Grab your comforter and a flashlight for this tour de force collection from one of our most inventive storytellers.

THE DARK DARK

These short stories are works of dark, dark magic that skitter between worlds both recognizable and wholly new.

Fans of Hunt's work (Mr. Splitfoot, 2016, etc.) will revel in her first story collection, which marries her signature flare for the fantastic with keen observation and sharp prose. In “Beast,” a woman transforms into a deer each night and frets about how her newfound wild side will affect her marriage. The strip mall sadness of rural Pennsylvania pushes the grown siblings in “Cortés the Killer” to make a series of terrible decisions. A woman moves to Florida to escape memories of a miscarriage, but they come flooding back during a hurricane in “The House Began to Pitch.” And, in “Love Machine,” a lonely FBI agent botches a mission in order to consummate his love for a killer robot. Even when things get strange, Hunt pins language to the page with such precision that you’ll never doubt her for a moment. Not even when, in “All Hands,” 13 teenage girls get pregnant in an homage to the Founding Fathers—then steal a moment between classes to “[lift] off the ground” like “floating balloons...full of grace.” Hunt also has a knack for writing about the particular sadness and anxiety of middle-aged women in suburban and rural America, whether precipitated by motherhood, marriage, or loneliness. As one narrator remarks in “Love Story,” “while no one wants to hear about middle-aged female sexual desire, I don’t care anymore what no one thinks.” Thankfully, Hunt is more than good enough to make you care.

Grab your comforter and a flashlight for this tour de force collection from one of our most inventive storytellers.

Pub Date: July 18, 2017

ISBN: 978-0-374-28213-4

Page Count: 256

Publisher: Farrar, Straus and Giroux

Review Posted Online: April 18, 2017

Kirkus Reviews Issue: May 1, 2017

Did you like this book?

No Comments Yet

THE THINGS THEY CARRIED

It's being called a novel, but it is more a hybrid: short-stories/essays/confessions about the Vietnam War—the subject that O'Brien reasonably comes back to with every book. Some of these stories/memoirs are very good in their starkness and factualness: the title piece, about what a foot soldier actually has on him (weights included) at any given time, lends a palpability that makes the emotional freight (fear, horror, guilt) correspond superbly. Maybe the most moving piece here is "On The Rainy River," about a draftee's ambivalence about going, and how he decided to go: "I would go to war—I would kill and maybe die—because I was embarrassed not to." But so much else is so structurally coy that real effects are muted and disadvantaged: O'Brien is writing a book more about earnestness than about war, and the peekaboos of this isn't really me but of course it truly is serve no true purpose. They make this an annoyingly arty book, hiding more than not behind Hemingwayesque time-signatures and puerile repetitions about war (and memory and everything else, for that matter) being hell and heaven both. A disappointment.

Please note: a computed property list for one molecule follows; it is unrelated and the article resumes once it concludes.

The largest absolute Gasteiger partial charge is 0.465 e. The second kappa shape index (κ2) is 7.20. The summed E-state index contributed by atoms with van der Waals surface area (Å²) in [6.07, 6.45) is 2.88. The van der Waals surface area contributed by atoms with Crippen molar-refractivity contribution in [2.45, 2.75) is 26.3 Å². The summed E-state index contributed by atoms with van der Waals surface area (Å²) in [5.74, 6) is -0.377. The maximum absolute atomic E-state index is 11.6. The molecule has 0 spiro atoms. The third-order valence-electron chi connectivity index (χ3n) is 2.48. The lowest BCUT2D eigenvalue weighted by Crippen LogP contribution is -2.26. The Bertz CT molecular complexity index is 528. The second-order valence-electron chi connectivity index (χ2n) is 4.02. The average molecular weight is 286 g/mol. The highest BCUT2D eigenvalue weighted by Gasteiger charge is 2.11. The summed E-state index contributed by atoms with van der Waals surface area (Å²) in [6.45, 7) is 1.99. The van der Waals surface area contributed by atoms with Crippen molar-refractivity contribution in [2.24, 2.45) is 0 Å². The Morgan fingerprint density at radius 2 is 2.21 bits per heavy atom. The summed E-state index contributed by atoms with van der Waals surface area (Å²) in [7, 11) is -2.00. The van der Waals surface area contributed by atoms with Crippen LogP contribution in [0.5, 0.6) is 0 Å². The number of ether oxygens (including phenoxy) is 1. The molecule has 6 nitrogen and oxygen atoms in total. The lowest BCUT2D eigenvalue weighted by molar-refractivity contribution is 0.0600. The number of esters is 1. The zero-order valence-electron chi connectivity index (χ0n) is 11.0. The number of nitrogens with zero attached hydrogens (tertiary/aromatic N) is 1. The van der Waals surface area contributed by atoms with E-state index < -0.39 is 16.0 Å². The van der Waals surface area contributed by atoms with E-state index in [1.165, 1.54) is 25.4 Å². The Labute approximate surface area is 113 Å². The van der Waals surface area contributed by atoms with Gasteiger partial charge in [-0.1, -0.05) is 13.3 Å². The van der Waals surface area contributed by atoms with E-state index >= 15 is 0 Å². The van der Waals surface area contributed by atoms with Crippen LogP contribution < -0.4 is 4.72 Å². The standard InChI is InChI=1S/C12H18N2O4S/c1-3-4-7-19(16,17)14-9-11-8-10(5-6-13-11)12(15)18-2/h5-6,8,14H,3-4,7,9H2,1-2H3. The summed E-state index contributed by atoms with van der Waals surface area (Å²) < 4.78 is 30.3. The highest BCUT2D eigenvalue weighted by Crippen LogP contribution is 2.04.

Pub Date: March 28, 1990

ISBN: 0618706410

Page Count: 256

Publisher: Houghton Mifflin

Review Posted Online: Oct. 2, 2011

Kirkus Reviews Issue: Feb. 15, 1990

Did you like this book?

No Comments Yet

Old-fashioned short fiction: honest, probing and moving.

A PERMANENT MEMBER OF THE FAMILY

One of America’s great novelists (Lost Memory of Skin, 2011, etc.) also writes excellent stories, as his sixth collection reminds readers.

Don’t expect atmospheric mood poems or avant-garde stylistic games in these dozen tales. Banks is a traditionalist, interested in narrative and character development; his simple, flexible prose doesn’t call attention to itself as it serves those aims. The intricate, not necessarily permanent bonds of family are a central concern. The bleak, stoic “Former Marine” depicts an aging father driven to extremes because he’s too proud to admit to his adult sons that he can no longer take care of himself. In the heartbreaking title story, the death of a beloved dog signals the final rupture in a family already rent by divorce. Fraught marriages in all their variety are unsparingly scrutinized in “Christmas Party,” Big Dog” and “The Outer Banks." But as the collection moves along, interactions with strangers begin to occupy center stage. The protagonist of “The Invisible Parrot” transcends the anxieties of his hard-pressed life through an impromptu act of generosity to a junkie. A man waiting in an airport bar is the uneasy recipient of confidences about “Searching for Veronica” from a woman whose truthfulness and motives he begins to suspect, until he flees since “the only safe response is to quarantine yourself.” Lurking menace that erupts into violence features in many Banks novels, and here, it provides jarring climaxes to two otherwise solid stories, “Blue” and “The Green Door.” Yet Banks quietly conveys compassion for even the darkest of his characters. Many of them (like their author) are older, at a point in life where options narrow and the future is uncomfortably close at hand—which is why widowed Isabel’s fearless shucking of her confining past is so exhilarating in “SnowBirds,” albeit counterbalanced by her friend Jane’s bleak acceptance of her own limited prospects.

Old-fashioned short fiction: honest, probing and moving.

Pub Date: Nov. 12, 2013

ISBN: 978-0-06-185765-2

Page Count: 304

Publisher: Ecco/HarperCollins

Review Posted Online: Sept. 1, 2013

Kirkus Reviews Issue: Sept. 15, 2013

Did you like this book?

No Comments Yet
more